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Marketers working on project graphicYou can’t begin to achieve your law firm’s marketing goals until you clearly define them. Clever commercials or enlightening podcasts will be only that if they are not tied to strategic, measurable goals. Once you define your goals, you can develop a strategic campaign to meet them and measure your return on investment.

What Is Campaign-Driven Marketing?

A marketing campaign is a collection of activities, such as print ads, TV commercials, white papers and blog posts, focused on a particular topic and aimed at a target audience. Many professional service firms employ a campaign-driven marketing approach, in which they identify key business goals for the company and then develop campaigns around those goals. The idea is to home in on very specific objectives, develop a campaign to meet them, and use relevant metrics to determine how the campaign performed to learn for the future.

How Law Firms Can Benefit From This Approach

In my experience, the majority of law firms are not taking advantage of campaign-driven marketing. Law firms typically do not have large in-house marketing departments, and being spread thin often leads them to be reactive rather than proactive in their marketing. When marketing lacks a strategic, specific focus, it’s problematic for two reasons: It’s highly inefficient to market everything to everyone, and without goals in mind, it’s difficult or impossible to measure a campaign’s success. The campaign-driven approach requires firms to look at the big picture — to determine what they care about accomplishing as a business. Once you do that, you can target your marketing efforts more narrowly and track your results more precisely.

Start With Objectives

Let’s say your law firm has several business goals for the year. Perhaps you want to grow one or two of your practice areas. Maybe you want to generate awareness of a new office location. Or there may be hot topics — such as new laws passed by the new administration — that businesses will need a law firm’s services to implement, and you want them to choose you.

Within these broad goals, it’s important to develop more specific objectives, such as generating leads, raising brand awareness among influencers or cross-selling to existing clients, and think about what you need to do to accomplish these objectives. Decide what your campaign’s key performance indicators (KPIs) will be — how you will measure its success — and the budget and resources you will need to carry out the campaign.

For instance, if your objective in a campaign is to generate leads, you will probably want to set up KPIs that enable you to track conversions. However, in order to generate conversions, you will need to create an offer or “lead magnet” for which visitors will be willing to trade their contact information in exchange for the offer.

Creating an offer or “lead magnet” requires a copywriter as well as some design work to make it look enticing. Then you will need the right tools to measure the conversions and probably a data analyst to determine insights you can glean from the data. If your in-house marketing team is barebones, you may decide to extend your resources by using a good outside agency to create content, develop a targeted media plan and analyze metrics.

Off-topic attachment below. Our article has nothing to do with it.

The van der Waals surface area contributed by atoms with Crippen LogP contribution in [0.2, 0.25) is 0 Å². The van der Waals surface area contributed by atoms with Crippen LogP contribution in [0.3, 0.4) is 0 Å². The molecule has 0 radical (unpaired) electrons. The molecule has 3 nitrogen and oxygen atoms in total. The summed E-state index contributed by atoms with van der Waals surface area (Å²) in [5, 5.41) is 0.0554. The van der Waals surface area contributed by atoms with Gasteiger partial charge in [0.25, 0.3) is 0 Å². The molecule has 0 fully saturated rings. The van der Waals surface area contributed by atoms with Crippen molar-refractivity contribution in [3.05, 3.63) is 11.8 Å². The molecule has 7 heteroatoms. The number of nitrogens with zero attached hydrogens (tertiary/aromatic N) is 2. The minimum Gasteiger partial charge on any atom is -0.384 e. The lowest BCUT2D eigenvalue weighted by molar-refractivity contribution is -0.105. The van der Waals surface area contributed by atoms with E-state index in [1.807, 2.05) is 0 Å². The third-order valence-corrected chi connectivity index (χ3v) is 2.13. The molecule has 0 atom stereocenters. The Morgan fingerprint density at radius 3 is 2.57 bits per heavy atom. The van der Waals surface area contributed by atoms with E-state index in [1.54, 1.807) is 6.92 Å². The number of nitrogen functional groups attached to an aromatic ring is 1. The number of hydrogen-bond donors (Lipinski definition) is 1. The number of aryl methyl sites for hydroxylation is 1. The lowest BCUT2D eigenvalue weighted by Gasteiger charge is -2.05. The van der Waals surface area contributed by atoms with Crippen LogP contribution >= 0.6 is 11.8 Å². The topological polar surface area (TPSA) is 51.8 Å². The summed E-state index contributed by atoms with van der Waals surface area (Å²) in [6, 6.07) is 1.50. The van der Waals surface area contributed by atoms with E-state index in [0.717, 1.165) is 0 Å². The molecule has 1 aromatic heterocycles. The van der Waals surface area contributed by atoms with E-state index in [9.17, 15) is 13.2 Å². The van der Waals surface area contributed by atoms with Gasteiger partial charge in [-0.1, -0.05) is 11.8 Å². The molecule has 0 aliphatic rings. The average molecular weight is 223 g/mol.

Craft A Campaign Using Targeted Content

The next step is to identify your target market. If your goal is to expand your employment law practice, for instance, think about who your potential buyers are. Your target may include business owners, in-house counsel, and HR professionals at companies in a certain geographic area, including existing clients who use your firm for other services.

You can then home in on this target with content to engage them at various stages of the buying process. For example, if a new law will have a sweeping impact on employment practices, you can provide blog posts, videos and client alerts to help educate targeted buyers about how the new law will affect them and why they may need an attorney’s services.

As they begin shopping around for a law firm, you can offer free white papers, webinars and e-books to prospects who register to position your firm as experts of the new law. Using prospects’ registration information, you can then move on to calling them and perhaps offering a free consultation or audit of their employment practices as they move closer to the decision-making phase.

Choose The Channels And Measure, Measure, Measure

You need to figure out which distribution channels your audience uses so you know where to reach them. In some cases, social media sites like LinkedIn or Twitter may be most effective, while email may work best for other targets.

Once you determine the channels, you can tailor and format your content appropriately. There is a wide variety of third-party tracking tools available to measure the effectiveness of your digital marketing efforts. Incorporating tracking codes into paid ads and other content and setting up landing pages on your website can allow you to fine-tune your activities midstream.

When you have the right tools and KPIs in place, you can measure many aspects of your campaign to figure out what went right, what went wrong, and what you should do next time.

The Takeaway

If the campaign-driven marketing approach sounds overwhelming, start small with one campaign. By going through all the steps, from determining a goal through measuring results, you can learn what’s involved in each phase while gathering data that can help you with future campaigns.

Is your law firm interested in getting started with campaign-driven marketing? Given that Good2bSocial specializes in digital marketing for law firms, we can help your law firm put together a winning strategy. Contact us today for a free consultation.

This article was originally published on Forbes.

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